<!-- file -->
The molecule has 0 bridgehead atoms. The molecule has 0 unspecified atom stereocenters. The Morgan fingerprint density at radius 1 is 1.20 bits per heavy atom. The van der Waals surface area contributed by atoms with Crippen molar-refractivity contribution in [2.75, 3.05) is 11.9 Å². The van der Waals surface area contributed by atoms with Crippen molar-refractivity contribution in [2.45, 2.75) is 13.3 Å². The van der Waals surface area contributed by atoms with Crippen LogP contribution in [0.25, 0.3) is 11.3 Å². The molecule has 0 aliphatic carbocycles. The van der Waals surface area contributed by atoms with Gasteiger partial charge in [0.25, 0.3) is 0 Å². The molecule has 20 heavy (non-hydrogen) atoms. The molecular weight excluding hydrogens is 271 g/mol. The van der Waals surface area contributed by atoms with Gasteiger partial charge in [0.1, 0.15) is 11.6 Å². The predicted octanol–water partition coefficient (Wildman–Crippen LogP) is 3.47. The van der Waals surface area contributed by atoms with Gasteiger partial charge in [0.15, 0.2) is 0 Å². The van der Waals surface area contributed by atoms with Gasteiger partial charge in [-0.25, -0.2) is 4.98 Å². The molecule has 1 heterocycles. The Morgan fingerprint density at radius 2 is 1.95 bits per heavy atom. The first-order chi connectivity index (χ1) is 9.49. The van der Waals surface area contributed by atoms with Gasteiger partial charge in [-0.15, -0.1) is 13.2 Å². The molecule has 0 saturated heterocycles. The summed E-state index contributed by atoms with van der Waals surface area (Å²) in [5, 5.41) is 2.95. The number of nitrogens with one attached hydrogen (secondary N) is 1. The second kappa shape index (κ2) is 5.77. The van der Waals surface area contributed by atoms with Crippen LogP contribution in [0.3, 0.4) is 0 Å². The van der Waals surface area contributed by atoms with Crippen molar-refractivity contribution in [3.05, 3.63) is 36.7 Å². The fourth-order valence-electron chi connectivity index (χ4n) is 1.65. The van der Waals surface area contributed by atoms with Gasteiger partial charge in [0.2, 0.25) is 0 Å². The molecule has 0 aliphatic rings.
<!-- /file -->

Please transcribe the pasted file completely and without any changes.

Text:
The molecule has 0 bridgehead atoms. The molecule has 0 unspecified atom stereocenters. The Morgan fingerprint density at radius 1 is 1.20 bits per heavy atom. The van der Waals surface area contributed by atoms with Crippen molar-refractivity contribution in [2.75, 3.05) is 11.9 Å². The van der Waals surface area contributed by atoms with Crippen molar-refractivity contribution in [2.45, 2.75) is 13.3 Å². The van der Waals surface area contributed by atoms with Crippen LogP contribution in [0.25, 0.3) is 11.3 Å². The molecule has 0 aliphatic carbocycles. The van der Waals surface area contributed by atoms with Gasteiger partial charge in [0.25, 0.3) is 0 Å². The molecule has 20 heavy (non-hydrogen) atoms. The molecular weight excluding hydrogens is 271 g/mol. The van der Waals surface area contributed by atoms with Gasteiger partial charge in [0.1, 0.15) is 11.6 Å². The predicted octanol–water partition coefficient (Wildman–Crippen LogP) is 3.47. The van der Waals surface area contributed by atoms with Gasteiger partial charge in [0.15, 0.2) is 0 Å². The van der Waals surface area contributed by atoms with Gasteiger partial charge in [-0.25, -0.2) is 4.98 Å². The molecule has 1 heterocycles. The Morgan fingerprint density at radius 2 is 1.95 bits per heavy atom. The first-order chi connectivity index (χ1) is 9.49. The van der Waals surface area contributed by atoms with Gasteiger partial charge in [-0.15, -0.1) is 13.2 Å². The molecule has 0 saturated heterocycles. The summed E-state index contributed by atoms with van der Waals surface area (Å²) in [5, 5.41) is 2.95. The number of nitrogens with one attached hydrogen (secondary N) is 1. The second kappa shape index (κ2) is 5.77. The van der Waals surface area contributed by atoms with Crippen LogP contribution in [0.3, 0.4) is 0 Å². The van der Waals surface area contributed by atoms with Crippen molar-refractivity contribution in [3.05, 3.63) is 36.7 Å². The fourth-order valence-electron chi connectivity index (χ4n) is 1.65. The van der Waals surface area contributed by atoms with Gasteiger partial charge in [0.2, 0.25) is 0 Å². The molecule has 0 aliphatic rings.